Author Topic: Harry Kewell  (Read 56276 times)

Offline zabadoh

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Re: Harry Kewell
« Reply #400 on: July 25, 2015, 04:53:22 PM »
It's official:  Kewell will coach Watford 's U-21s this season.

http://www.skysports.com/football/news/11686/9922504/harry-kewell-joins-watford-as-coach
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Re: Harry Kewell
« Reply #401 on: July 25, 2015, 04:55:44 PM »
That ankle injury he got when he came on at half time to rescue a freaking Carling Cup match against Bolton (why, Houllier, why!) was the point at which he basically became a shell of the player he formerly was. That was around halfway through his first season and he'd been terrific up to that point. When he came back from that injury, he'd lost a huge amount of pace, it was ridiculous. Was still extremely talented with his reduced mobility - I mean, Rafa played him basically always when he was fit, and Rafa never had much room for luxury players - but never again would you see him running at defenders at full hilt. Bit similar to the Torres situation and the 2010 World Cup, honestly.

You look back at the medical department during those times as well, doesn't exactly fill you with confidence that the players had the best rehab possible. If we could have given him that, who knows, Kewell might have had a longer period at his best.

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Re: Harry Kewell
« Reply #402 on: July 28, 2015, 05:09:53 AM »
You look back at the medical department during those times as well, doesn't exactly fill you with confidence that the players had the best rehab possible. If we could have given him that, who knows, Kewell might have had a longer period at his best.

They royal fucked him over. Diagnosing blood poisoning from blister as gout another example.
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Re: Harry Kewell
« Reply #403 on: July 28, 2015, 06:23:48 AM »
The Kewell were looking for was the one who marauded for Leeds all the way to Europe. And as already mentioned players seem to get crocked more frequently when they make the move to the team.
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Re: Harry Kewell
« Reply #404 on: August 13, 2015, 08:15:17 AM »
Just read his interview on coaching the Watford U21s. Interesting stuff, wish him all the best.
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Offline Chalky Boots

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Re: Harry Kewell
« Reply #405 on: August 19, 2015, 07:27:42 PM »
Was proper happy when we signed him, remember Rushie or Hansen saying we'd nabbed ourselves a new Ray Kennedy which only added to that excitement. We completely mismanaged him from the off though, he'd come off a season with Leeds where they'd played him when he should have been nowhere near the pitch and Houlier really ignored that from the off. I won't place it all on Ged, the medical department was well behind the standards Arsenal were setting at the time but the club as a whole could have handled it better. Harry used to get a tonne of shit for being a sicknote even though I'd argue he had a higher pain threshold than some of our more recent favourites, he was just royally bollocks'd.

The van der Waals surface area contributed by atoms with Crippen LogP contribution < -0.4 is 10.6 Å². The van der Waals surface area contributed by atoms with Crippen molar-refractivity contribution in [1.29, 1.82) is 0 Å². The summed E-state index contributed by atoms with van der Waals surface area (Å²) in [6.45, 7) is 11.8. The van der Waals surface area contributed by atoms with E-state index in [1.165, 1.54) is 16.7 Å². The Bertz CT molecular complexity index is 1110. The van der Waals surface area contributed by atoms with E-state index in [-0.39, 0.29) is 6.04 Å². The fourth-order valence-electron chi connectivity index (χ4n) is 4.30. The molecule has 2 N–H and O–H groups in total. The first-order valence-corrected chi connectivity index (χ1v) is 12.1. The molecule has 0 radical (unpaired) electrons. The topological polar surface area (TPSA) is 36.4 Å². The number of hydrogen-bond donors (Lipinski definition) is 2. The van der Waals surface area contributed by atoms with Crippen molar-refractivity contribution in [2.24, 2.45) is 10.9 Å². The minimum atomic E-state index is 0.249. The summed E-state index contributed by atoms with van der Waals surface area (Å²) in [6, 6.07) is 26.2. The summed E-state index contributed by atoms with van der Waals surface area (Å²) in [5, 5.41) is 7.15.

If Kewell wasn't fucked by the time Rafa took over I'd have loved to have seen what we as a team could've done with him alongside Xabi, Masch and Stevie.

Wish him well at Watford, was an intelligent player as well as super talented so you hope he can have a positive affect whoever he coaches.

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Re: Harry Kewell
« Reply #406 on: August 19, 2015, 10:49:13 PM »
My mate has been doing his a licence with him, says he's a lovely bloke who got involved in everything football and social. Francis Jeffers on the other hand is a cock who plays billy big bollocks all the time.

Offline zabadoh

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Re: Harry Kewell
« Reply #407 on: August 24, 2015, 06:40:49 AM »
Harry Kewell sues Jeep over dropped sponsorship for his junior academy

http://www.couriermail.com.au/news/national/soccer-star-harry-kewell-sues-jeep-for-breach-of-contract-over-his-junior-training-academy/story-fntzoymg-1227493648673

Not sure what's going on, but apparently Fiat Chrysler Australia was providing Kewell with a free car while a former executive was siphoning off money for a "web services" company that he owned.

http://www.smh.com.au/business/world-business/fiat-chrysler-australia-scandal-reaches-uk-company-with-ties-to-clyde-campbell-20150616-ghpb09.html
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Offline OzBomber

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Re: Harry Kewell
« Reply #408 on: August 26, 2015, 09:39:57 AM »
I thought he was a quality player, but his inability to stay fit was very frustrating... his injuries pretty much put paid to him, IMO.

The Aussies voted him their best ever footballer a couple of years ago.  :o

Best of luck to the fella in his retirement.
Tim Cahill's our best ever footballer in terms of contribution to the country. Scored a ridiculous amount of important goals (06/10/14 World Cups, multiple goals in Asian Cups + other important goals).

However Harry Kewell is easily the most talented. Had the most technical ability of any Australian I've seen.

I'm just glad Kewell was numero uno in Australia when I started watching football or else I'd be a blueshite right about now...

Offline AlphaDelta

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Re: Harry Kewell
« Reply #409 on: November 16, 2015, 04:05:37 PM »
Never worked out for Kewell at Anfield, and I dont think a lot of the fans took to him the end, but for me I remember his goal in the Derby when Gerrard got sent off! :) :) :)